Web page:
There comes a time when changes need to be made. And sometimes those changes are dramatic.
Today is one of those days for Becky.
Starting today, Becky will no longer receive her food via a pump. She has been fed by a tube since she was born. For almost 18 months now, we have used a pump to push feeds into her stomach. We started with an OG tube in the days after her birth. This tube was threaded through her mouth and down into her stomach. She loved it.
As the NICU team evaluated whether or not Becky could take feeds orally, they switched to an NG tube which is placed down the nose. This was also loads of fun for her.
We used this tube to give Becky trials with nursing and bottles. I tried to nurse Becky but she just didn’t have the coordination nor could her heart support such a intense effort. She wasn’t able to do much with the Becky bullet either.
When she was 9 days old, the NICU team discovered that she had malrotation and an emergency abdominal surgery was necessary. During an incredibly difficult day, and under a time crunch, I had to make a decision for the surgeon to place a G-tube. Becky, with her serious heart condition, was unlikely to gain enough weight on her own to adequately bulk up for her open heart surgery. It made the most sense to pre-emptively place the tube during this first surgery.
Honestly, I was frightened at the prospect of a G-tube and tube feedings seemed like Frankenstein medicine to me. But it was absolutely the right decision. This tube goes directly into her stomach and we place her feeds in a bag which hangs from an IV pole. We’ve fed her like this since October 2020.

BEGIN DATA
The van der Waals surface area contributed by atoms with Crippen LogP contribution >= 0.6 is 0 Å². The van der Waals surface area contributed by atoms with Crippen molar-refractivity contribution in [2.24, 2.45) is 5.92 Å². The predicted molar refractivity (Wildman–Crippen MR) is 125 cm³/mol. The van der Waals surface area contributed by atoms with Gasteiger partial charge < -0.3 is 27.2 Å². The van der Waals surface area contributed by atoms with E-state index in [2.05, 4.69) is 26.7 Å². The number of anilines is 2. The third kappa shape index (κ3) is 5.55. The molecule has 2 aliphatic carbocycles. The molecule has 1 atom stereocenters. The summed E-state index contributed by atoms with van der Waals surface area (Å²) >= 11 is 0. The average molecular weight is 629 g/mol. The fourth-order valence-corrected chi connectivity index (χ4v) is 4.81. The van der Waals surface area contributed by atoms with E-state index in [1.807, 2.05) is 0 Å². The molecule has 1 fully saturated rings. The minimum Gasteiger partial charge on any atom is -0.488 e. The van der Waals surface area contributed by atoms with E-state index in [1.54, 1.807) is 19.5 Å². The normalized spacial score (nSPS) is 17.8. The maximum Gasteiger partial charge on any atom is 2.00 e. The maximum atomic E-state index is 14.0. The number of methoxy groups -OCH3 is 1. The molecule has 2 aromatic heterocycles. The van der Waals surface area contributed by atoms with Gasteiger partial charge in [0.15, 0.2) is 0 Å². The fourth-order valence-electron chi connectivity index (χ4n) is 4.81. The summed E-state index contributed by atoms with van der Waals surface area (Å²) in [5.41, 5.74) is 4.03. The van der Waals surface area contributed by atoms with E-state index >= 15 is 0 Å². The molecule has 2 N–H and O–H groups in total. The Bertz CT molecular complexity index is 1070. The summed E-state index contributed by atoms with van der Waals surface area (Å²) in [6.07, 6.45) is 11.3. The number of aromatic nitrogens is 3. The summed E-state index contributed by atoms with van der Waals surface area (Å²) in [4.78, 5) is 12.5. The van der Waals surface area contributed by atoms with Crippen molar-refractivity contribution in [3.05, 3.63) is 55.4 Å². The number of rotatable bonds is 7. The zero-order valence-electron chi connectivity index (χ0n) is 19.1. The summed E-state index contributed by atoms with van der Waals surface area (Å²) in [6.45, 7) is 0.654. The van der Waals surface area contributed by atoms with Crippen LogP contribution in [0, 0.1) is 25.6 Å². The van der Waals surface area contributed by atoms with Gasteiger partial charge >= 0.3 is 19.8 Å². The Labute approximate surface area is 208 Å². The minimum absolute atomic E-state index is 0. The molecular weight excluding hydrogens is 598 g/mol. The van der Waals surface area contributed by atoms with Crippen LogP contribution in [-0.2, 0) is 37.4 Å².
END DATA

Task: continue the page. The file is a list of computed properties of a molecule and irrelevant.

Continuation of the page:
We’ve also used the tube to give medications which is much easier than forcing them into her mouth. So we’ve all grown accustomed to this way of feeding Becky. We’ve hung feeds in the car, on a plane, and in the stroller. Becky’s godparents even have a system set up at their home using a kitchen chair.
Becky is now healthy enough to begin a tube wean. At her recent cardiology follow-up, Dr. Roberson began questioning our reliance on the tube. He cleared her for a tube wean along with the hospital dietician and feeding therapist. It’s time for Becky to feed herself. She has made great progress with chewing and eating as she has a strong appetite. She particularly likes fish and sausage but remains suspicious of fruits.
She still struggles to take liquids by mouth. The ENT surgeon believes everything has been corrected from an anatomical standpoint. Now she just needs practice swallowing from a cup or sucking from a straw. We will still use the G-tube to give her water for now. But she will keep practicing in weekly therapy sessions.
The G-tube will remain for at least another year. The team won’t consider removing it until Becky makes it through another cold/flu/rsv season. She is still susceptible to respiratory illnesses as this past winter showed us. The tube is a great insurance policy for the time being.
Yesterday, Becky and I drove down to the hospital to pick up a baby scale. We had an unexpected opportunity to visit with Dr. Julia, the fellow that took such good care of Becky during her second open heart surgery.
Now that we have the scale in hand, it’s game time. The plan is really quite simple: we cut out the tube feedings, cold turkey. Becky will receive 3 meals and 2 snacks a day. Taking away the tube feedings should stimulate her hunger. I will give her 180mls of water 4 times a day via the tube. This will meet 75% of her hydration needs; her food should provide the rest. Every Tuesday and Thursday, I will weigh Becky and report this to the hospital dietician. If at any point she loses 10% or more of her body weight, we will go back to the tube feedings.
Becky weighed 21 pounds even this morning. She was moving around quite a bit but this was the consistent number. Now it’s time to start eating. Success is within her grasp. Or her mouth.
Eat, Becky, eat!